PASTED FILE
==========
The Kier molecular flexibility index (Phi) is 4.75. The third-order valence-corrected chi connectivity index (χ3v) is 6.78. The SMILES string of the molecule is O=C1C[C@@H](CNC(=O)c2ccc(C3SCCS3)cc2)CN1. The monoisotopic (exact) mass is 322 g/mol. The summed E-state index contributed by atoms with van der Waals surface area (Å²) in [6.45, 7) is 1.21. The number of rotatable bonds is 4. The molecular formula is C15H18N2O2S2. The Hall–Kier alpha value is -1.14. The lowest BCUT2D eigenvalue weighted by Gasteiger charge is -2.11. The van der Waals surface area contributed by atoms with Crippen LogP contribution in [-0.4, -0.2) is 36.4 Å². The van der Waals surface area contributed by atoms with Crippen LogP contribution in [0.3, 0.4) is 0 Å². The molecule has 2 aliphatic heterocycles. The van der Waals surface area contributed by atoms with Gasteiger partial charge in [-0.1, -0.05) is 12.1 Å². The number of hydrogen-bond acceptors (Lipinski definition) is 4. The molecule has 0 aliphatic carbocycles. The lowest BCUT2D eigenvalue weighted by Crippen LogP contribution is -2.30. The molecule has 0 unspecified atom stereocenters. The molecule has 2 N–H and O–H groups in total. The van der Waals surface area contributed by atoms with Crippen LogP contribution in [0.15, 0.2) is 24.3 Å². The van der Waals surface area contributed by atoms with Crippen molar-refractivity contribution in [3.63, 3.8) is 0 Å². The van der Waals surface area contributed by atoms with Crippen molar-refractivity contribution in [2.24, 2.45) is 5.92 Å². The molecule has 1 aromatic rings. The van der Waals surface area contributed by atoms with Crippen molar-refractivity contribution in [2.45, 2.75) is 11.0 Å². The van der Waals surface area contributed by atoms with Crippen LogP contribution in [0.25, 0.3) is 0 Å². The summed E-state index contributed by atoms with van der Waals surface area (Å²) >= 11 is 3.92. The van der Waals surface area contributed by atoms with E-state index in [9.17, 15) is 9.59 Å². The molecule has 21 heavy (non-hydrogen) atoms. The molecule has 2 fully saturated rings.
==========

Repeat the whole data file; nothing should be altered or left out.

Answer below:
The Kier molecular flexibility index (Phi) is 4.75. The third-order valence-corrected chi connectivity index (χ3v) is 6.78. The SMILES string of the molecule is O=C1C[C@@H](CNC(=O)c2ccc(C3SCCS3)cc2)CN1. The monoisotopic (exact) mass is 322 g/mol. The summed E-state index contributed by atoms with van der Waals surface area (Å²) in [6.45, 7) is 1.21. The number of rotatable bonds is 4. The molecular formula is C15H18N2O2S2. The Hall–Kier alpha value is -1.14. The lowest BCUT2D eigenvalue weighted by Gasteiger charge is -2.11. The van der Waals surface area contributed by atoms with Crippen LogP contribution in [-0.4, -0.2) is 36.4 Å². The van der Waals surface area contributed by atoms with Crippen LogP contribution in [0.3, 0.4) is 0 Å². The molecule has 2 aliphatic heterocycles. The van der Waals surface area contributed by atoms with Gasteiger partial charge in [-0.1, -0.05) is 12.1 Å². The number of hydrogen-bond acceptors (Lipinski definition) is 4. The molecule has 0 aliphatic carbocycles. The lowest BCUT2D eigenvalue weighted by Crippen LogP contribution is -2.30. The molecule has 0 unspecified atom stereocenters. The molecule has 2 N–H and O–H groups in total. The van der Waals surface area contributed by atoms with Crippen LogP contribution in [0.15, 0.2) is 24.3 Å². The van der Waals surface area contributed by atoms with Crippen molar-refractivity contribution in [3.63, 3.8) is 0 Å². The van der Waals surface area contributed by atoms with Crippen molar-refractivity contribution in [2.24, 2.45) is 5.92 Å². The molecule has 1 aromatic rings. The van der Waals surface area contributed by atoms with Crippen molar-refractivity contribution in [2.45, 2.75) is 11.0 Å². The van der Waals surface area contributed by atoms with Crippen LogP contribution in [0.25, 0.3) is 0 Å². The summed E-state index contributed by atoms with van der Waals surface area (Å²) >= 11 is 3.92. The van der Waals surface area contributed by atoms with E-state index in [9.17, 15) is 9.59 Å². The molecule has 21 heavy (non-hydrogen) atoms. The molecule has 2 fully saturated rings.